Tuesday, January 20, 2009

Bottles in Messages

Me again. I caught myself pondering the characteristics of Metaphors, and since this blog is about as active as a blind, one-legged Lhasa-Apso in a bear trap, why not talk to the big friendly internet for a while?

Metaphors. The way for clever people to say things without saying them.
Naturally, I'd love for this entire post to be an extended metaphor on the strategies of donut*
sales or somesuch, but I personally believe that substance should be taken over flashy displays of creative prowess, (just because a book is written without the letter "e" does NOT make it a good book), and so therefore I promise you that looking for any extra meaning here is completely futile. Anyway, that passage kind of got derailed there, so I'm gonna start again.

Metaphors. The way for a witty personage to make a bad story into confusing story.
See, in a lot of ways, that's really the main purpose of Metaphors: to distract. I'm not saying that they are to be used only by bad writers to conceal bad stories, not by a long shot, but the very idea of a metaphor is an interesting one. After all, unlike the more straightforward similes, it relies on the fact that the reader is paying enough attention to notice that the purple haddock nailed to the wall of the third cabin in the woods actually represents human suffering. A metaphor is a deeper level of meaning that has to be buried deep enough to be seem profound while still being discernible. A reader that realized, with a start, that the latter half of the Star Wars trilogy is actually a comment on the current status of the Cold War (and it is not) is a reader that gets to sit there in bed at three AM feeling very smug. It is a payoff that most writers have the ability to take advantage of, and we all know that. I'm not explaining what a metaphor is, I'm just pointing out that it's really the only part of artistic writing that gives credit to the reader.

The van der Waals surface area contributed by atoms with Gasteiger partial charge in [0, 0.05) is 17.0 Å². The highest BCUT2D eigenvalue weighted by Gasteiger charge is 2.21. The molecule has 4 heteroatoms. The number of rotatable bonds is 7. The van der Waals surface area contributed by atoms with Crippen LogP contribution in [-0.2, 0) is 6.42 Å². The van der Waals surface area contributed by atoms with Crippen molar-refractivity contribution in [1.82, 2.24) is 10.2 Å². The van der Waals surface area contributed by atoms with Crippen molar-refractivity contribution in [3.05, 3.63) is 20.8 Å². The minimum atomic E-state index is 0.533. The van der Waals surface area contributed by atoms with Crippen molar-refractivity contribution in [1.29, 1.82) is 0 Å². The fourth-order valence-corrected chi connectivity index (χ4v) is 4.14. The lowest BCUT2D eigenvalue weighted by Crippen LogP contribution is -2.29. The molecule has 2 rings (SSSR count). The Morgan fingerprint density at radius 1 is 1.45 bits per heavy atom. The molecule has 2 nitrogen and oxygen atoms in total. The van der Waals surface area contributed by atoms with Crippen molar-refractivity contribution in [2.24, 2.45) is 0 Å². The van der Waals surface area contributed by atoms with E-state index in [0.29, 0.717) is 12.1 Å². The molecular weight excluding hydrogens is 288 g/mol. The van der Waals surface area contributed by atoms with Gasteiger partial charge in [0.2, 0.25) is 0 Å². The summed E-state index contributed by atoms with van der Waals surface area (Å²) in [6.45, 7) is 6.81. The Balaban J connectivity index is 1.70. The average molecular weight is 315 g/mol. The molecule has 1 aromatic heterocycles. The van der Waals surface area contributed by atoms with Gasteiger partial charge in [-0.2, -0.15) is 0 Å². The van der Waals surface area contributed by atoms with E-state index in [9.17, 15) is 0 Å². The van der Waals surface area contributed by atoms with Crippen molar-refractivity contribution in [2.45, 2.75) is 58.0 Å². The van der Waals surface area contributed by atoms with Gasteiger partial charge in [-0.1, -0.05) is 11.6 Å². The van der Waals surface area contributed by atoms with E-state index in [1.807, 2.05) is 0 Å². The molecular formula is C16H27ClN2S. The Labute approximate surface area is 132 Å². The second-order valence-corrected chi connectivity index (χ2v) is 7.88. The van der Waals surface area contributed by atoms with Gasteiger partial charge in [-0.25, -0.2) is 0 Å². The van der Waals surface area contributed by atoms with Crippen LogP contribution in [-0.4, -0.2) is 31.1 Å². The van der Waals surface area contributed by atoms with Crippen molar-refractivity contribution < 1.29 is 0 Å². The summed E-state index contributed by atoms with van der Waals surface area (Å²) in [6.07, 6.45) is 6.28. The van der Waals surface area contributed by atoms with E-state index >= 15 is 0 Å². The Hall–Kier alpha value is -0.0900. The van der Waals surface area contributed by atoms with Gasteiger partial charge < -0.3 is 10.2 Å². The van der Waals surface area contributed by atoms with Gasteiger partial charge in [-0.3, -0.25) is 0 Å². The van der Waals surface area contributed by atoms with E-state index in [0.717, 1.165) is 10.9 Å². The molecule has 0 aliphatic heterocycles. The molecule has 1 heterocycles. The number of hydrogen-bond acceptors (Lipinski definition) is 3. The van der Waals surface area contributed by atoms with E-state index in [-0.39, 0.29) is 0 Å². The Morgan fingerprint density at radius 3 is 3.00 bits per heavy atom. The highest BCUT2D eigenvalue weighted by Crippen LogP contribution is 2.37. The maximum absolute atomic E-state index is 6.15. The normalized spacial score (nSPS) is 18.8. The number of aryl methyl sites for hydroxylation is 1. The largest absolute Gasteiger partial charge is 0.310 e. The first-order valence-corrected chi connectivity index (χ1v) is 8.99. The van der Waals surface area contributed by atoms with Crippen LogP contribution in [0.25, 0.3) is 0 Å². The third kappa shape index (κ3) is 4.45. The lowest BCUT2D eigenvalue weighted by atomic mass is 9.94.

There is probably someone irritatedly tapping their foot right now, getting ready to email me and say "what about symbol or allusion?" To which my answer is: symbol and allusion ARE metaphor. Seriously. They are put in a story as a deeper level of meaning and interpretation, and whether it is a nod to a different writer or idea or a way of using one thing to show something else, they are all the same in that when taken at face value, they are NOT required for the story.
You don't need to know that the beauty mark on Jack's left cheek is a sign of his hubris! When he gets it removed in chapter eight, you are fully allowed to pass it off as cosmetic preening, and keep reading! And the fact that his sweatervest is embossed with the infinitely geeky "THX-1138" is not actually a vital plot point, it is a nod at George Lucas. I bet George is thrilled.

My point here is that the idea of a metaphor is almost like masturbating for writers. ...Well, a different KIND of masturbating, at any rate. When I use metaphor, I get a nice artsy glow. "Mmmm... interpretation" I think. Because it's a way for me to write about things while putting myself on a plateau. "Oh, you mean you didn't realize what deeper meaning I was getting at? Pffft." And the best part is that often times, people will find a VERY profound level of meaning, and give all the credit to me! Did I intend to put it there? Who cares?

This is going to just keep dragging on unless I stop myself, so just in conclusion:
Don't feel bad if the new critically acclaimed novel seemed like a rather long description of old Mrs. Peverly walking her cat down sixth avenue while the buildings around her weep. It's not that you're not smart enough to catch the deeper levels, it's because the idea doesn't have any extra meaning for you. Writers make ever so much money off of people who strive to put meaning in things that don't have it, so that they can feel good about themselves. So use your head and don't read too far into things. Whether or not I end this post with a period is not important

--H.P. Pseudonym

*Microsoft Word doesn't think that "donut" is a word for some reason. "Donuts", however, it accepts. Damn plurals.


  1. A metaphor is a form of masturbation?
    Never heard that one before.

    I like this one.

  2. Yes, and unnecessary adjectives are "marital aids."
    It's all part of my Freudian approach to writing.